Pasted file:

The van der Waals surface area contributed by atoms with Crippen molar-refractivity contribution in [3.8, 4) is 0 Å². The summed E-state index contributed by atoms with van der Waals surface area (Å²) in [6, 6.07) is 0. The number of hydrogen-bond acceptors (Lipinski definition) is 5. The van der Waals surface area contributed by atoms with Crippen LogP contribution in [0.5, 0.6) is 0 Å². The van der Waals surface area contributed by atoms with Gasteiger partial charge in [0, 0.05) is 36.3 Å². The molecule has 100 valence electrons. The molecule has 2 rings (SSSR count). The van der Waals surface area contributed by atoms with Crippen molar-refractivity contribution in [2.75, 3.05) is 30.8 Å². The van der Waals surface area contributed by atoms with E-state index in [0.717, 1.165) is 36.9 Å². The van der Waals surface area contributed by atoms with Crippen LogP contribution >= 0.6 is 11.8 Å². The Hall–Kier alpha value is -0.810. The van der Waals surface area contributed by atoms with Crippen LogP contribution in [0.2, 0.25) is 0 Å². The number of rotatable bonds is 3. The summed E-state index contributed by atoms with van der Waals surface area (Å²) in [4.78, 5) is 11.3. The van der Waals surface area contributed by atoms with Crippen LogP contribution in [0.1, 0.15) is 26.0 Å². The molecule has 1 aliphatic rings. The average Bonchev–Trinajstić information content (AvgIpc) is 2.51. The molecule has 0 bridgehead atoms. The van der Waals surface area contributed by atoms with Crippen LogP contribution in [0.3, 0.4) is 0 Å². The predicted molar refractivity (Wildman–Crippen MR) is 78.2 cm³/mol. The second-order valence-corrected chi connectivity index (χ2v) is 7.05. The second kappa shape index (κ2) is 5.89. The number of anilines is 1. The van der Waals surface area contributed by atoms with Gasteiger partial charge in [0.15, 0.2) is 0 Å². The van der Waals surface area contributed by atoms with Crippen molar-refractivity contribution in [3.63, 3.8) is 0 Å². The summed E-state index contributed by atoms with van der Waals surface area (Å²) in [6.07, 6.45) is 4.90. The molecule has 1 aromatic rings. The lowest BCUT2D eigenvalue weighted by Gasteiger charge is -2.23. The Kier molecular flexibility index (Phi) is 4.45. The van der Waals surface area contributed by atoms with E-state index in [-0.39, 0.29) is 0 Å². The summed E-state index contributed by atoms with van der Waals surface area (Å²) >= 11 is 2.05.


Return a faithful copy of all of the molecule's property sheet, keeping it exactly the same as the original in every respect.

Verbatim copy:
The van der Waals surface area contributed by atoms with Crippen molar-refractivity contribution in [3.8, 4) is 0 Å². The summed E-state index contributed by atoms with van der Waals surface area (Å²) in [6, 6.07) is 0. The number of hydrogen-bond acceptors (Lipinski definition) is 5. The van der Waals surface area contributed by atoms with Crippen LogP contribution in [0.5, 0.6) is 0 Å². The van der Waals surface area contributed by atoms with Gasteiger partial charge in [0, 0.05) is 36.3 Å². The molecule has 100 valence electrons. The molecule has 2 rings (SSSR count). The van der Waals surface area contributed by atoms with Crippen molar-refractivity contribution in [2.75, 3.05) is 30.8 Å². The van der Waals surface area contributed by atoms with E-state index in [0.717, 1.165) is 36.9 Å². The van der Waals surface area contributed by atoms with Crippen LogP contribution >= 0.6 is 11.8 Å². The Hall–Kier alpha value is -0.810. The van der Waals surface area contributed by atoms with Crippen LogP contribution in [0.2, 0.25) is 0 Å². The number of rotatable bonds is 3. The summed E-state index contributed by atoms with van der Waals surface area (Å²) in [4.78, 5) is 11.3. The van der Waals surface area contributed by atoms with Crippen LogP contribution in [0.1, 0.15) is 26.0 Å². The molecule has 1 aliphatic rings. The average Bonchev–Trinajstić information content (AvgIpc) is 2.51. The molecule has 0 bridgehead atoms. The van der Waals surface area contributed by atoms with Crippen LogP contribution in [0.3, 0.4) is 0 Å². The predicted molar refractivity (Wildman–Crippen MR) is 78.2 cm³/mol. The second-order valence-corrected chi connectivity index (χ2v) is 7.05. The second kappa shape index (κ2) is 5.89. The number of anilines is 1. The van der Waals surface area contributed by atoms with Gasteiger partial charge in [0.15, 0.2) is 0 Å². The van der Waals surface area contributed by atoms with Crippen molar-refractivity contribution in [3.63, 3.8) is 0 Å². The summed E-state index contributed by atoms with van der Waals surface area (Å²) in [6.07, 6.45) is 4.90. The molecule has 1 aromatic rings. The lowest BCUT2D eigenvalue weighted by Gasteiger charge is -2.23. The Kier molecular flexibility index (Phi) is 4.45. The van der Waals surface area contributed by atoms with E-state index in [-0.39, 0.29) is 0 Å². The summed E-state index contributed by atoms with van der Waals surface area (Å²) >= 11 is 2.05.